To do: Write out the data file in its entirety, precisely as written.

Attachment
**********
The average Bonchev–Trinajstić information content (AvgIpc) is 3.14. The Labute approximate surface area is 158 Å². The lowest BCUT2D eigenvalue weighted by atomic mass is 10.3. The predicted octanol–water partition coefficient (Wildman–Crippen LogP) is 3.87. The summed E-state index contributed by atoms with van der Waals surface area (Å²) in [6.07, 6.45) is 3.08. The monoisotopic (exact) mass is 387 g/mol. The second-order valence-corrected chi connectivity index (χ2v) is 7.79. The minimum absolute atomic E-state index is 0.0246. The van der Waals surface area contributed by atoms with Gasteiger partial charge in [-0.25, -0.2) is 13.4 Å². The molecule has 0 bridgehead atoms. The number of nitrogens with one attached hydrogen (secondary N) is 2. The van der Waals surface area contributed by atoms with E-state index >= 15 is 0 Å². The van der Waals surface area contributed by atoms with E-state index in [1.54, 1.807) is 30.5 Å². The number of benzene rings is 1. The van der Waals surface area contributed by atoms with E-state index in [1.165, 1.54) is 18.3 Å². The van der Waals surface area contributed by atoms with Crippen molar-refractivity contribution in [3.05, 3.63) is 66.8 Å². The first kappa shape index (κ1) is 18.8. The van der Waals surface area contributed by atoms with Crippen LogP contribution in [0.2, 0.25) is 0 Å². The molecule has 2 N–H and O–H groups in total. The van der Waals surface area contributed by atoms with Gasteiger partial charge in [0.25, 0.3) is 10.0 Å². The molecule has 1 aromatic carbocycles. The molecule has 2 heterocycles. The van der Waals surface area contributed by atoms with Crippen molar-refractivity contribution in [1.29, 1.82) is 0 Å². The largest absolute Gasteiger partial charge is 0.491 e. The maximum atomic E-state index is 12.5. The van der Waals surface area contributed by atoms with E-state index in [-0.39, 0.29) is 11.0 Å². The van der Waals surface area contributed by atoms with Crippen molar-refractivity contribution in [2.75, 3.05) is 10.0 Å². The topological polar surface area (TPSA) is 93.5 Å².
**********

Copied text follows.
The average Bonchev–Trinajstić information content (AvgIpc) is 3.14. The Labute approximate surface area is 158 Å². The lowest BCUT2D eigenvalue weighted by atomic mass is 10.3. The predicted octanol–water partition coefficient (Wildman–Crippen LogP) is 3.87. The summed E-state index contributed by atoms with van der Waals surface area (Å²) in [6.07, 6.45) is 3.08. The monoisotopic (exact) mass is 387 g/mol. The second-order valence-corrected chi connectivity index (χ2v) is 7.79. The minimum absolute atomic E-state index is 0.0246. The van der Waals surface area contributed by atoms with Gasteiger partial charge in [-0.25, -0.2) is 13.4 Å². The molecule has 0 bridgehead atoms. The number of nitrogens with one attached hydrogen (secondary N) is 2. The van der Waals surface area contributed by atoms with E-state index >= 15 is 0 Å². The van der Waals surface area contributed by atoms with E-state index in [1.54, 1.807) is 30.5 Å². The number of benzene rings is 1. The van der Waals surface area contributed by atoms with E-state index in [1.165, 1.54) is 18.3 Å². The van der Waals surface area contributed by atoms with Crippen molar-refractivity contribution in [3.05, 3.63) is 66.8 Å². The first kappa shape index (κ1) is 18.8. The van der Waals surface area contributed by atoms with Crippen LogP contribution in [0.2, 0.25) is 0 Å². The molecule has 2 N–H and O–H groups in total. The van der Waals surface area contributed by atoms with Gasteiger partial charge in [0.25, 0.3) is 10.0 Å². The molecule has 1 aromatic carbocycles. The molecule has 2 heterocycles. The van der Waals surface area contributed by atoms with Crippen molar-refractivity contribution in [1.29, 1.82) is 0 Å². The largest absolute Gasteiger partial charge is 0.491 e. The maximum atomic E-state index is 12.5. The van der Waals surface area contributed by atoms with E-state index in [-0.39, 0.29) is 11.0 Å². The van der Waals surface area contributed by atoms with Crippen molar-refractivity contribution in [2.75, 3.05) is 10.0 Å². The topological polar surface area (TPSA) is 93.5 Å².